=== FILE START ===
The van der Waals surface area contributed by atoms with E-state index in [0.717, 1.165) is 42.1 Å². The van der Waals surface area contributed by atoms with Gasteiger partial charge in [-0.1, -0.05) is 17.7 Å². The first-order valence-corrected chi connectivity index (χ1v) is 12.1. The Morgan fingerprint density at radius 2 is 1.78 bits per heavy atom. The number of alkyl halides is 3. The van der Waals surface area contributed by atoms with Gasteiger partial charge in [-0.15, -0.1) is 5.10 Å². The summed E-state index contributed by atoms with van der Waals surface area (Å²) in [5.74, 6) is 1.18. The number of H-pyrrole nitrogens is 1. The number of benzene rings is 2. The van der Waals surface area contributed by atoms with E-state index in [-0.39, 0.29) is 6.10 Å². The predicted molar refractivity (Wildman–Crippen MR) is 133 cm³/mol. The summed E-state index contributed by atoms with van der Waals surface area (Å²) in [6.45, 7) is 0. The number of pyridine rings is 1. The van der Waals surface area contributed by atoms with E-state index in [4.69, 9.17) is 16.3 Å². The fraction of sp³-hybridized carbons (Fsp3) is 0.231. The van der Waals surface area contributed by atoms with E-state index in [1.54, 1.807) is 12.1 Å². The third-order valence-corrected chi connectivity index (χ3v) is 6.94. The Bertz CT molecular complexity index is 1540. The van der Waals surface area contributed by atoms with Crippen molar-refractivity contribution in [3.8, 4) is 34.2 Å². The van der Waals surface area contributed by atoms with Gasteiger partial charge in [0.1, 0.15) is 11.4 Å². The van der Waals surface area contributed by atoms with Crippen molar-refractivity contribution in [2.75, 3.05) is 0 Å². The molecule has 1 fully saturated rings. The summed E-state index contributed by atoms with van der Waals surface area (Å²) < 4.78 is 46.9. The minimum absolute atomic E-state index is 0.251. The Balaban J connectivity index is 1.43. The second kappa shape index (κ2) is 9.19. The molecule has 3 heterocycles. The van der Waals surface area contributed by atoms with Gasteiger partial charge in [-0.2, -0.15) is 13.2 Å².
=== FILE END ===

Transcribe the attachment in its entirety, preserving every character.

The van der Waals surface area contributed by atoms with E-state index in [0.717, 1.165) is 42.1 Å². The van der Waals surface area contributed by atoms with Gasteiger partial charge in [-0.1, -0.05) is 17.7 Å². The first-order valence-corrected chi connectivity index (χ1v) is 12.1. The Morgan fingerprint density at radius 2 is 1.78 bits per heavy atom. The number of alkyl halides is 3. The van der Waals surface area contributed by atoms with Gasteiger partial charge in [-0.15, -0.1) is 5.10 Å². The summed E-state index contributed by atoms with van der Waals surface area (Å²) in [5.74, 6) is 1.18. The number of H-pyrrole nitrogens is 1. The number of benzene rings is 2. The van der Waals surface area contributed by atoms with E-state index in [-0.39, 0.29) is 6.10 Å². The predicted molar refractivity (Wildman–Crippen MR) is 133 cm³/mol. The summed E-state index contributed by atoms with van der Waals surface area (Å²) in [6.45, 7) is 0. The number of pyridine rings is 1. The van der Waals surface area contributed by atoms with E-state index in [4.69, 9.17) is 16.3 Å². The fraction of sp³-hybridized carbons (Fsp3) is 0.231. The van der Waals surface area contributed by atoms with E-state index in [1.54, 1.807) is 12.1 Å². The third-order valence-corrected chi connectivity index (χ3v) is 6.94. The Bertz CT molecular complexity index is 1540. The van der Waals surface area contributed by atoms with Crippen molar-refractivity contribution in [3.8, 4) is 34.2 Å². The van der Waals surface area contributed by atoms with Gasteiger partial charge in [0.1, 0.15) is 11.4 Å². The van der Waals surface area contributed by atoms with Crippen molar-refractivity contribution in [2.75, 3.05) is 0 Å². The molecule has 1 fully saturated rings. The summed E-state index contributed by atoms with van der Waals surface area (Å²) < 4.78 is 46.9. The minimum absolute atomic E-state index is 0.251. The Balaban J connectivity index is 1.43. The second kappa shape index (κ2) is 9.19. The molecule has 3 heterocycles. The van der Waals surface area contributed by atoms with Gasteiger partial charge in [-0.2, -0.15) is 13.2 Å².